The political economy of policy centralization: direct versus representative democracy
AbstractThis paper analyses policy centralization outcomes in a two-jurisdiction model of public good provision choices with heterogeneous policy preferences and inter-jurisdictional policy spillovers under two alternative political procedures: direct referendum and representative democracy. We show that policy centralization is more likely to occur if the choice to centralize is made by elected policymakers rather than by referendum. In these situations, centralized policies converge to the preferred level of the jurisdiction that least favours centralization, rather than to a compromise between the two jurisdictionsâ preferred levels.
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Bibliographic InfoArticle provided by Elsevier in its journal Journal of Public Economics.
Volume (Year): 88 (2004)
Issue (Month): 3-4 (March)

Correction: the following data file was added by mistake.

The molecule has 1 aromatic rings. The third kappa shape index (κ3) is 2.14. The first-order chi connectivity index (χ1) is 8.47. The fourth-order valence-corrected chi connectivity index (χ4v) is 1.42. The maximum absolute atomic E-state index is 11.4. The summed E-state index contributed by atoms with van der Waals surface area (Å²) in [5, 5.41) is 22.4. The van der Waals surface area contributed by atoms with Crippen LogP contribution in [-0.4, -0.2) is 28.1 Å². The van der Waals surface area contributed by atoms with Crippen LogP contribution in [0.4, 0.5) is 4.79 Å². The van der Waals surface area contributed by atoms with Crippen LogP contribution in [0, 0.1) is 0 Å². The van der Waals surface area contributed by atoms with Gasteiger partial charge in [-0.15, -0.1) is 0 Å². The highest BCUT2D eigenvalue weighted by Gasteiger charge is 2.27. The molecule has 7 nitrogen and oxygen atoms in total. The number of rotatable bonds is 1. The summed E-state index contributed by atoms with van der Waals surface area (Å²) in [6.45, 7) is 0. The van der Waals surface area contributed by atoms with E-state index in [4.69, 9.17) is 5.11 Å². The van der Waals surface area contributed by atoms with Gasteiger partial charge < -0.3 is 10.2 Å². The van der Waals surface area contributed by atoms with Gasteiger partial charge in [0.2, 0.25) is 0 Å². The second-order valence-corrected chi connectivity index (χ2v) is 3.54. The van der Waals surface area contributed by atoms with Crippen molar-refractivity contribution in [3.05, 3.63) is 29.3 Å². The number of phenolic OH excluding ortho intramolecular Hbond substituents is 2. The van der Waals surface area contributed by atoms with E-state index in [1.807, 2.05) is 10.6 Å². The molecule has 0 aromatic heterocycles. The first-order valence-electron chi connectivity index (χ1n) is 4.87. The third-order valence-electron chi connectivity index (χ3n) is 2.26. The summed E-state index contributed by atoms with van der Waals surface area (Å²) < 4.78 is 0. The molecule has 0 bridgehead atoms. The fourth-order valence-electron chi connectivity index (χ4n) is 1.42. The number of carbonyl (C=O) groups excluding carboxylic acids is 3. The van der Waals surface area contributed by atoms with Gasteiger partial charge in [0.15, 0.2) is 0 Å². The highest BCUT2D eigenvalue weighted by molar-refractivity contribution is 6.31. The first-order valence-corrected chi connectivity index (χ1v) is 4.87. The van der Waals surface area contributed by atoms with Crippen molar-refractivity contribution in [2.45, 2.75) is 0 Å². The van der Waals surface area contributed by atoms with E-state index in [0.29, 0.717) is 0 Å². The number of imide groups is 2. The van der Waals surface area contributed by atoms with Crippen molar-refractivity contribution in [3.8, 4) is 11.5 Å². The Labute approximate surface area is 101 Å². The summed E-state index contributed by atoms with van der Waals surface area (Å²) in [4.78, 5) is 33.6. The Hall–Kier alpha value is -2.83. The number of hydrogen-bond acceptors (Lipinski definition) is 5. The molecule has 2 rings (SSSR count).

Contact details of provider:
Web page: http://www.elsevier.com/locate/inca/505578
Other versions of this item:
- Michela Redoano & Kimberley Ann Scharf, 2001. "The Political Economy of Policy Centralization: Direct Versus Representative Democracy," CESifo Working Paper Series 602, CESifo Group Munich.
- Redoano, Michela & Scharf, Kimberley Ann, 2002. "The Political Economy of Policy Centralization: Direct Versus Representative Democracy," CEPR Discussion Papers 3631, C.E.P.R. Discussion Papers.
- H20 - Public Economics - - Taxation, Subsidies, and Revenue - - - General
- H70 - Public Economics - - State and Local Government; Intergovernmental Relations - - - General
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